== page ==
For the first time in more than a century, the Canadian House of Commons has ordered a private citizen to appear on the floor of the chamber for a formal reprimand by members.
Conservative MP Gérard Deltell put forward a motion on Thursday that asked the House of Commons to find the Public Health Agency of Canada in contempt of Parliament for not turning over documents it had been ordered to provide to the Canada-China committee.
The motion also invokes a rarely used set of powers that grant the House of Commons the authority to discipline or potentially even imprison people.
In this case, the adoption of the motion means that in addition to finding the Public Health Agency of Canada in contempt of Parliament, the House of Commons has also voted to order the president of the agency to appear at the bar of the chamber for a formal reprimand within two sitting days.
If he obeys the order, Iain Stewart will be the first private citizen to be called to the bar for a reprimand in nearly 110 years — since 1913. The admonishment would be given by Speaker Anthony Rota and Stewart is also being ordered to, at that time, hand over the documents ordered by the House.
The bar of the House of Commons is just what it sounds like — a long, brass bar.
It runs across the floor inside the south entrance of the House of Commons and marks the place past which non-MPs and any uninvited representatives of the Crown are not allowed.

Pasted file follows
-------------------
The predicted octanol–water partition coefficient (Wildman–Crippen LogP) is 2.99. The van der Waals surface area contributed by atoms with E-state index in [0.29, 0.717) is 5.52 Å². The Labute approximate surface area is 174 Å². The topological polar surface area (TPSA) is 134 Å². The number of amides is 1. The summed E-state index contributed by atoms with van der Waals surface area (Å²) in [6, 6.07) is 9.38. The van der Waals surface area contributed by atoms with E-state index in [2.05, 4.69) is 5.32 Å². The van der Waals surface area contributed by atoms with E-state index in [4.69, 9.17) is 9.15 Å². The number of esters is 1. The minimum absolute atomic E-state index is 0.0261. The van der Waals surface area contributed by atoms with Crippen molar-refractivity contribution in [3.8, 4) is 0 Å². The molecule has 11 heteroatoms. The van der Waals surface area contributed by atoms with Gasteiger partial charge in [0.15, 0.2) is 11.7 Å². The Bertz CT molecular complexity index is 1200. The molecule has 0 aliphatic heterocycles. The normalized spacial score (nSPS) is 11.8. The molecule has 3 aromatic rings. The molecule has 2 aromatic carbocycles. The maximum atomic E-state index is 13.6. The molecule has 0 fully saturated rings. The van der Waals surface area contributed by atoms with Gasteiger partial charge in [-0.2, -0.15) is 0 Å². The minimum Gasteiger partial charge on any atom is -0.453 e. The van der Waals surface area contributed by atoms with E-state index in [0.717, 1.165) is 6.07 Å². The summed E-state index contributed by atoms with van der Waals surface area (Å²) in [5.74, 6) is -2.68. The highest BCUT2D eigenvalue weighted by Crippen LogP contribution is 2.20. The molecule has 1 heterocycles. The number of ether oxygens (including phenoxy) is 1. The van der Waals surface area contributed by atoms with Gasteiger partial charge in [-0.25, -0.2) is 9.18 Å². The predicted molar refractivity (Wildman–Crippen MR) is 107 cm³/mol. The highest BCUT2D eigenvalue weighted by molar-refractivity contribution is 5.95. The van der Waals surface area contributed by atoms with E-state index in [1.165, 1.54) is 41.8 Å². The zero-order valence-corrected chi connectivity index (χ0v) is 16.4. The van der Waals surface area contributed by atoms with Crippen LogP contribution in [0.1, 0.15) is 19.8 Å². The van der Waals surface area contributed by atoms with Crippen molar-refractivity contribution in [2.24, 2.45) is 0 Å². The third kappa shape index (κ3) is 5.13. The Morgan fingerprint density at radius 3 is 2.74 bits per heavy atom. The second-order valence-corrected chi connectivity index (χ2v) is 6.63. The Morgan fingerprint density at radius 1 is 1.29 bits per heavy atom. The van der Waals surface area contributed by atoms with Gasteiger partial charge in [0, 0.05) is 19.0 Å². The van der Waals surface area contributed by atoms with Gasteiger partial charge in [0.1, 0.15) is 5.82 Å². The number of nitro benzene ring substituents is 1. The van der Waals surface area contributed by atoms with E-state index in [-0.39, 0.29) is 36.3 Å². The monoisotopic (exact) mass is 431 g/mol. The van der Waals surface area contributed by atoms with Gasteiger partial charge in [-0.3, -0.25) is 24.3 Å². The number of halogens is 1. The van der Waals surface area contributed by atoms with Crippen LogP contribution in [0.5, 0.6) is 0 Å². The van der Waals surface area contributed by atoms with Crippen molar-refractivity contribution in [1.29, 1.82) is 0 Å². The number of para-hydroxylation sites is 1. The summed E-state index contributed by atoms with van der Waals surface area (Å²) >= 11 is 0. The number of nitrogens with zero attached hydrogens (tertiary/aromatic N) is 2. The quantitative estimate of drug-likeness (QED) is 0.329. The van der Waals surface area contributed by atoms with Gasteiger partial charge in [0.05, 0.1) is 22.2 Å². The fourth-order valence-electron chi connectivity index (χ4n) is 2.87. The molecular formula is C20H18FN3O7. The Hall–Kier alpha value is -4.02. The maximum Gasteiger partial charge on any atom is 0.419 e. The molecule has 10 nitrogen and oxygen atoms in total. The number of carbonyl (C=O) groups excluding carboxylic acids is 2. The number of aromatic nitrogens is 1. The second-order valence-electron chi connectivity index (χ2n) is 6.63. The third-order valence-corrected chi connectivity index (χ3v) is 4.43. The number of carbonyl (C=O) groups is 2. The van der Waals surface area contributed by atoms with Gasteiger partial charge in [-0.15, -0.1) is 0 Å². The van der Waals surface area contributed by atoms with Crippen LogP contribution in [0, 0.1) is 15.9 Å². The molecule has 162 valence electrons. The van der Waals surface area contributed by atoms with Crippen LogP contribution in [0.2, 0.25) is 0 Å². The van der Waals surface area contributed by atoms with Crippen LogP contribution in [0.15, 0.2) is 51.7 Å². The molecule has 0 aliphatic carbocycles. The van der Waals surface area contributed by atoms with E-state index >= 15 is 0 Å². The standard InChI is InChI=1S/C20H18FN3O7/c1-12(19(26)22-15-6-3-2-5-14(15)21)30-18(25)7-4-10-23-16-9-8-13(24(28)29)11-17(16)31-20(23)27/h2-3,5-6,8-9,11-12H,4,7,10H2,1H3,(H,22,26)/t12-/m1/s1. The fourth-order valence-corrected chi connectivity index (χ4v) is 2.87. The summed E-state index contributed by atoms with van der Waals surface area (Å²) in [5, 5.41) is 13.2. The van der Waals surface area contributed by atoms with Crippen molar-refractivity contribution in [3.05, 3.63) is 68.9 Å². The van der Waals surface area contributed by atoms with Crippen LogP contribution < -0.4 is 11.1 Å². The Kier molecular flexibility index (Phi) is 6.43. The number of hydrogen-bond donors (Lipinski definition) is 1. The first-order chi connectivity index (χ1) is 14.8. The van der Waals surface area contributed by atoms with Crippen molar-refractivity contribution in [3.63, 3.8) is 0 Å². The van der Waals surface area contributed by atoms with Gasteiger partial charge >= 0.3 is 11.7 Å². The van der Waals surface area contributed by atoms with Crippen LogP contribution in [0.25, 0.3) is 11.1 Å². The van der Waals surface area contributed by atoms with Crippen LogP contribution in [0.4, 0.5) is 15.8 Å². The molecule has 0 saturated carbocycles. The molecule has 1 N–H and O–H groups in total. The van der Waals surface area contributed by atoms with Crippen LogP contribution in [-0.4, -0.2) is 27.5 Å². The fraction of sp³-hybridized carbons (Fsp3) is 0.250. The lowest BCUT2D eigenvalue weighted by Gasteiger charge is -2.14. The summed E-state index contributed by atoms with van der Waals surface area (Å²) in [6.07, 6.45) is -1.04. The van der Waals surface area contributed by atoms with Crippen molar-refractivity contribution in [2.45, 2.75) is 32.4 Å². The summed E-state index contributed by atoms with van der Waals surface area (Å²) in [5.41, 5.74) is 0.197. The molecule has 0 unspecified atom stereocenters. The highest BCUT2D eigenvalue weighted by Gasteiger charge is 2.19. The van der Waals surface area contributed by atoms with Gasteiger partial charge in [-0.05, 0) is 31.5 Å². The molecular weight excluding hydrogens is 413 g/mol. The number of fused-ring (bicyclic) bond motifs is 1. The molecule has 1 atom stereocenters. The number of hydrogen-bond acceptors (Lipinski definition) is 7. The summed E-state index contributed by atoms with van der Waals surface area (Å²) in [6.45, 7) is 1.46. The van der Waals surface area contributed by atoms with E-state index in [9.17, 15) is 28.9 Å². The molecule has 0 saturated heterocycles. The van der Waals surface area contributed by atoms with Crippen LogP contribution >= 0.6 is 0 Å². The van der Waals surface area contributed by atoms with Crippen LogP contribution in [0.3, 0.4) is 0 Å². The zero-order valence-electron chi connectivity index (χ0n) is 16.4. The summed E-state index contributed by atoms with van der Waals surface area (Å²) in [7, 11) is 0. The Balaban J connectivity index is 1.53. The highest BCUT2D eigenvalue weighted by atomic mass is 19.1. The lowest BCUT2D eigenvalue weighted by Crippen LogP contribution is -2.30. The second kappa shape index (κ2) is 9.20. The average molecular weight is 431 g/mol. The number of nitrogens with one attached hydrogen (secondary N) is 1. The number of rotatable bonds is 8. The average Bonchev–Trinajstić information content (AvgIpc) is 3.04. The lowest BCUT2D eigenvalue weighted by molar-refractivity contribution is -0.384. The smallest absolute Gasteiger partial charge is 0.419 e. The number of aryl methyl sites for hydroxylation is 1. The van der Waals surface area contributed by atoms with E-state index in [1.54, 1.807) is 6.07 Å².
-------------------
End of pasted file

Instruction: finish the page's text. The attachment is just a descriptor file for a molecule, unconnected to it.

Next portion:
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If you’ve ever watched question period, the bar is all the way at the opposite end of the chamber from where the Speaker sits — a glimpse of the bar is just visible at the right edge of the image below, where then-newly elected Speaker Anthony Rota was being jokingly “dragged” to take up his new role.
The question now however is — will Stewart obey the order to appear?
The House of Commons has a set of powers known as the right to discipline. This applies both to its own members, as well as non-members that it deems to be interfering in its business.
Included in those powers is the rarely used right to imprison.
“Non-Members (‘strangers’) may be removed from the galleries of the Chamber or from the Parliamentary Precinct, be given a reprimand, or, in theory, ultimately be incarcerated,” according to the rules of the House of Commons.
The Speaker does have the authority to issue a warrant to direct the Sergeant-at-Arms to take a person into custody, or to incarcerate them — the power to take a person into custody was last used in 2007, when a parliamentary committee had lobbyist Karlheinz Shreiber brought from custody in Germany into the custody of the Sergeant-at-Arms in order to testify over the Airbus affair.
The last time anyone was actually incarcerated by the House of Commons was in 1913.
When asked whether the Conservatives were prepared to push to incarcerate Stewart if he does not hand over the documents or does not appear, a Conservative source would not say.
“We hope Justin Trudeau follows the law and gives Parliament the documents,” they said.
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